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Home News Archive Fraudulent REAs and Claims

Fraudulent REAs and Claims

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A claim against the US shall be forfeited to the US by any person who corruptly practices or attempts to practice fraud against the United States in the proof, statement, establishment, or allowance thereof. (28 U.S.C. § 2514.)

We’ve written about this special government defense before. See this article, which was a two-parter. In that article, we discussed Daewoo Engineering and Construction Co., Ltd. v. USA, a rather infamous case at the U.S. Court of Federal Claims. (Apparently, that is the only legal forum at which the US Government may assert that special defense.) We quoted many parts of the Court’s opinion regarding Daewoo’s claim; however, the following seems to sum it up nicely:

The Contract Disputes Act requires that an authorized corporate official certify that the contractor’s claims are ‘made in good faith.’ See 41 U.S.C. § 605(c)(1). ‘The supporting data must be accurate and complete to the best of [the official’s] knowledge and belief, [and] the amount requested [must] accurately reflect[] the contract adjustment for which the contractor believes the government is liable. . . .’ Id.

Congress provided that claims against the United States must be certified by an authorized corporate official, to ‘discourag[e] the submission of unwarranted contractor claims.’ … Plaintiff’s Project Manager, Mr. Kim, certified Daewoo’s claim. He testified repeatedly that the claim totaled $64 million. He expected the Government to pay the entire amount. …

Daewoo’s experts could have performed an important service by checking plaintiff’s books and records concerning operating costs and acquisition costs of equipment. They could have found the duplicated and scrapped equipment in the claim …. See United States v. TDC Mgmt Corp., 24 F.3d at 292, 298 (D.C. Cir. 1994) (‘[E]very party filing a claim before the contracting officer and this court has a duty to examine its records to determine what amounts the Government already has paid or whether payments are actually owed to subcontractors or vendors. . . . [A] failure to make a minimal examination of records constitutes deliberate ignorance or reckless disregard, and a contractor that deliberately ignored false information submitted as part of a claim is liable under the False Claims Act.’).

As we wrote at the time, Daewoo forfeited its claim because the Court found it to be fraudulent. The Judge noted that “The forfeiture counterclaim carries no monetary penalties other than the forfeiture itself.” However – and this is critical – the Government had other remedies available and Daewoo found itself facing (1) $50 million in civil penalties for filing a false claim under the Contract Disputes Act, and (2) one count of filing a false claim under the False Claims Act. So, not a great outcome for Daewoo. (The decision was affirmed on appeal.)

With all that in mind, let’s discuss a recent Department of Justice press release, in which it was announced that Islands Mechanical Contractor, Inc. (IMC) had agreed to pay the U.S. $1.1 million to settle allegations that IMC “improperly submitted claims for standby or delay costs associated with construction contracts at Naval Station Guantanamo Bay.”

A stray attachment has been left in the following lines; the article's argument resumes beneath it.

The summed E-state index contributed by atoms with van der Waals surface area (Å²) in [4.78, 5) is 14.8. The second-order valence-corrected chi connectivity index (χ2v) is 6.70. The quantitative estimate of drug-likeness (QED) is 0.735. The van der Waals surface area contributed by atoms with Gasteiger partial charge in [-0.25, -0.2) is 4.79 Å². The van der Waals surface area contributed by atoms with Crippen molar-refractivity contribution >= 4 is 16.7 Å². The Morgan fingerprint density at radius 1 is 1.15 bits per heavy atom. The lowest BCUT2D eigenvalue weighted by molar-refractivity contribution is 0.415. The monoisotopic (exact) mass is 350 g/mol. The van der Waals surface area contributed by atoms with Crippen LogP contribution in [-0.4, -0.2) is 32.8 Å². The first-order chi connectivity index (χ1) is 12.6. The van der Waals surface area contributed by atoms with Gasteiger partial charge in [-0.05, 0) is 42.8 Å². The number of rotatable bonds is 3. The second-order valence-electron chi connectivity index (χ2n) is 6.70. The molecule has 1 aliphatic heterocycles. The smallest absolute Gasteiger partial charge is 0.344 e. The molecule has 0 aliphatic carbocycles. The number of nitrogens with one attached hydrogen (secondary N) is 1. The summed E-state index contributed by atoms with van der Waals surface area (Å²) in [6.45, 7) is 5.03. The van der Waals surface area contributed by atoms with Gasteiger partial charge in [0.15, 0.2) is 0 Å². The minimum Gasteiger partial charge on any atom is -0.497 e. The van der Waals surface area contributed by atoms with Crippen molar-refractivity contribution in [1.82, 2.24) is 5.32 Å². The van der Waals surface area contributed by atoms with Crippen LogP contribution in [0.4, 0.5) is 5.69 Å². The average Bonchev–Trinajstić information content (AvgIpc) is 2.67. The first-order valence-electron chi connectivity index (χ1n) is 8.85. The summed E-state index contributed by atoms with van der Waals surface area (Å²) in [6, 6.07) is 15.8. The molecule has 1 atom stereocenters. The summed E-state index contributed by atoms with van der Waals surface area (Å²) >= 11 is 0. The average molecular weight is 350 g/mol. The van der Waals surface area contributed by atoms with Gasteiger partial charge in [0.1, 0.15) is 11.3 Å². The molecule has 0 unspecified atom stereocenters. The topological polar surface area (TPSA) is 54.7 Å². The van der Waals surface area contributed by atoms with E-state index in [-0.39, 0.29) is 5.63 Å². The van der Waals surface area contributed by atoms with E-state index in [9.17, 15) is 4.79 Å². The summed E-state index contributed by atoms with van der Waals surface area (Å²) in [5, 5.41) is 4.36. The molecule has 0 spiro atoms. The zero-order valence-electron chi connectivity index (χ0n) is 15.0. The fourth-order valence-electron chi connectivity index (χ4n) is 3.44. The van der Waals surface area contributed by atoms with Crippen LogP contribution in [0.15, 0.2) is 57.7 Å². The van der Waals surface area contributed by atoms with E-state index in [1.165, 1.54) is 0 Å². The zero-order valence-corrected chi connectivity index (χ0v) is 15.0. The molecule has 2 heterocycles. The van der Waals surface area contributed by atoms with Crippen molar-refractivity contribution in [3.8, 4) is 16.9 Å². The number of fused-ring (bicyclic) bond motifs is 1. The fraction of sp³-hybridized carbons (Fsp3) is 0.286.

According to the DoJ press release—

IMC agreed to construct a facility at Guantanamo Bay, but delays occurred. IMC submitted requests for equitable adjustment for additional stand-by and delay costs, but the United States alleges that IMC’s claims for equipment and labor costs were inflated and based on misrepresented, incomplete, and insufficient data

What was wrong with IMC’s REAs?

The Defense Contract Audit Agency (DCAA) determined that the claimed equipment was not needed for the relevant project, the actual age of the equipment did not match the claimed equipment age, and that the equipment was diverted to other projects instead of being placed on stand-by. Similarly, the DCAA found that the workers claimed to be on stand-by were reallocated to other projects, and the payroll records supporting their standby status were falsified.

The moral of the story here is that when one submits a Request for Equitable Adjustment or a claim to a contracting officer, the cost and other data underlying the REA/claim must be as accurate as possible. Treat the REA or claim as if it were a sole-source proposal; and, like most sole-source proposals, expect it to be thoroughly audited. If the audit turns up problems with the data, you should not expect your REA or claim to fare well with the contracting officer.

In extreme cases, you may find yourself negotiating a settlement and paying money when you expected the government to pay you money.



Effective January 1, 2019, Nick Sanders has been named as Editor of two reference books published by LexisNexis. The first book is Matthew Bender’s Accounting for Government Contracts: The Federal Acquisition Regulation. The second book is Matthew Bender’s Accounting for Government Contracts: The Cost Accounting Standards. Nick replaces Darrell Oyer, who has edited those books for many years.